Charles Hiram Randall

Randall founded and edited the Highland Park Herald (Los Angeles) in 1906. 
     He was elected Congressman for the 9th District, which includes most of eastern Los Angeles County.  This District had a large population of Methodists and Baptists.
    His candidacy was supported by the Los Angeles Times, one of only a few "dry" metropolitan newspapers."
     The 1914 race was 4-way, including a Republican, a Socialist, and a Progressive/Bull Moose, as well as a Prohibitionist.  Randall won with 30.9% of the vote, perhaps the lowest winning percentage ever in a Congressional race.
     Randall also was on the ballot in February of 1921, seeking to replace the 1920 winner after that person was killed in an auto accident.
     Randall was elected to the Los Angeles City Council in 1925, from a San Fernando Valley district; he was Council president 1931-33.
     Randall was something of an opportunist, sometimes running as a Republican, as a Progressive, or as an American Party candidate when not running as a Prohibitionist.  He won no elections for any of those parties.

-----  Data from Stephen Ominsky’s “The Prohibition Party Congressman” (The Keynoter 2015(4):30-31)


Charles Hiram Randall, born in Auburn, Nemaha County, Nebraska 23 July 1865, attended public schools, published newspapers at Kimball and at Harrisburg, Nebraska 1885-1992.  From 1992-1904, Randall worked as a railway mail clerk.  He moved to California in 1904, there working as a newspaper editor and publisher.  He was a member of the Municipal Park Commission of Los Angeles in 1909-10, a member of the State Assembly 1911-1912, and was elected to Congress on the Prohibition ticket in 1915 through 1921.  He was defeated for re-election in 1920.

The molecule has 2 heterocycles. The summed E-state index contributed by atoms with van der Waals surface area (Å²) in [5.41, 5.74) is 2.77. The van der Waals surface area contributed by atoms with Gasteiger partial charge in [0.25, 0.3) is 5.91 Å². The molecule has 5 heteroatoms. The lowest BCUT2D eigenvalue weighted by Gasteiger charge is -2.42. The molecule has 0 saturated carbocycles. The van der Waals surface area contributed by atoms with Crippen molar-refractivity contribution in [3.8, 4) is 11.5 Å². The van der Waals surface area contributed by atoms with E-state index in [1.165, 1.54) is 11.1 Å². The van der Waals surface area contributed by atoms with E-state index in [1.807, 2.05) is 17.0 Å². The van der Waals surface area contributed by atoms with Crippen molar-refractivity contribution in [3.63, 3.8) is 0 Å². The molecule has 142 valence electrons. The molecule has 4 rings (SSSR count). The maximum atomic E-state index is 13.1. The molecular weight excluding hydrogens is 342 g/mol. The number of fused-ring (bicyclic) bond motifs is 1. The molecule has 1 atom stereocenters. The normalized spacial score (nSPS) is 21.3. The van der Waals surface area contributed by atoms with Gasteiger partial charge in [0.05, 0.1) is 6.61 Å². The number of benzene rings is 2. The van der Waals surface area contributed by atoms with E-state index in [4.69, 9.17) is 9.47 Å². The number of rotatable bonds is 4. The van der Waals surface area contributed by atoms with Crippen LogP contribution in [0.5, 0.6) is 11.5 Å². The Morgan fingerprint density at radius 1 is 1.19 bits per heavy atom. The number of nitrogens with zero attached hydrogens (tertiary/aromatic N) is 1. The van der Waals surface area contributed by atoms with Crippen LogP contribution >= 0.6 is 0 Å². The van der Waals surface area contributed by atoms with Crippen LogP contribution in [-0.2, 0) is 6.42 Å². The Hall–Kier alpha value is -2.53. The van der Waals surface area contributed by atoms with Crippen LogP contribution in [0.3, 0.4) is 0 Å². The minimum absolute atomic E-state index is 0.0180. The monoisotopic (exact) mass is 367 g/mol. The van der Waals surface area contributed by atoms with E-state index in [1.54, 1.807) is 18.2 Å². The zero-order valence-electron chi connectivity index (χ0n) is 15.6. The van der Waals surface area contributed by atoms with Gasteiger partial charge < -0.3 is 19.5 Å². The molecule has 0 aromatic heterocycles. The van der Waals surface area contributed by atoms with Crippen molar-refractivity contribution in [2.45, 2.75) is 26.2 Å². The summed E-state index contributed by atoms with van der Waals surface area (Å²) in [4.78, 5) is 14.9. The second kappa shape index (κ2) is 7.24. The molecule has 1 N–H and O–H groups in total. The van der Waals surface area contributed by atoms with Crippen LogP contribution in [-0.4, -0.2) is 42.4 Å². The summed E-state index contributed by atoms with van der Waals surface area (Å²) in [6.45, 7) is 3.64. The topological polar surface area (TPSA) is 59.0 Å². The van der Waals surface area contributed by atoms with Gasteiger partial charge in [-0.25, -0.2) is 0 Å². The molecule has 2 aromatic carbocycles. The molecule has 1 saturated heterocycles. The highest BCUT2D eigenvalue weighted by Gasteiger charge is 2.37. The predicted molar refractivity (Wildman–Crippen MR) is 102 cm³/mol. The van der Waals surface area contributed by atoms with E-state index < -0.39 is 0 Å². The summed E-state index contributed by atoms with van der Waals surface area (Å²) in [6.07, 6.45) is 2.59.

In the 1918 election Randall was listed as "Prohibition/Democratic."  He received 38,782 votes (52.99%).  In the 1920 election, he was again listed as "Prohibition/Democratic" and received 36,675 votes (34.78%).

     Randall was a member of the City Council of Los Angeles in 1925-1933.  He was again defeated for Congress in 1934.  He died in Los Angeles on 18 February 1951 and is buried in Forest Lawn Memorial Park, at Glendale.  (Adapted from "United States Congressional Elections, 1788-1997," by Michael J. Dubin.)


Charles Randall was born in Auburn, Nebraska on 23 July 1865. He did newspaper work and was clerked in railway postoffices. 
     Moving to Los Angeles in 1904, Randall  was a member of the Municipal Park Commission and a member of the State Assembly. 
     Randall was elected to an unprecedented 3-terms of service in Congress in 1914.  Defeated for re-election in 1920, Randall returned to California and obtained a seat on the Los Angeles City Council.
     Hiram Randall died in Los Angeles on 18 February 1963.

-- Gammon, 2007, p.85

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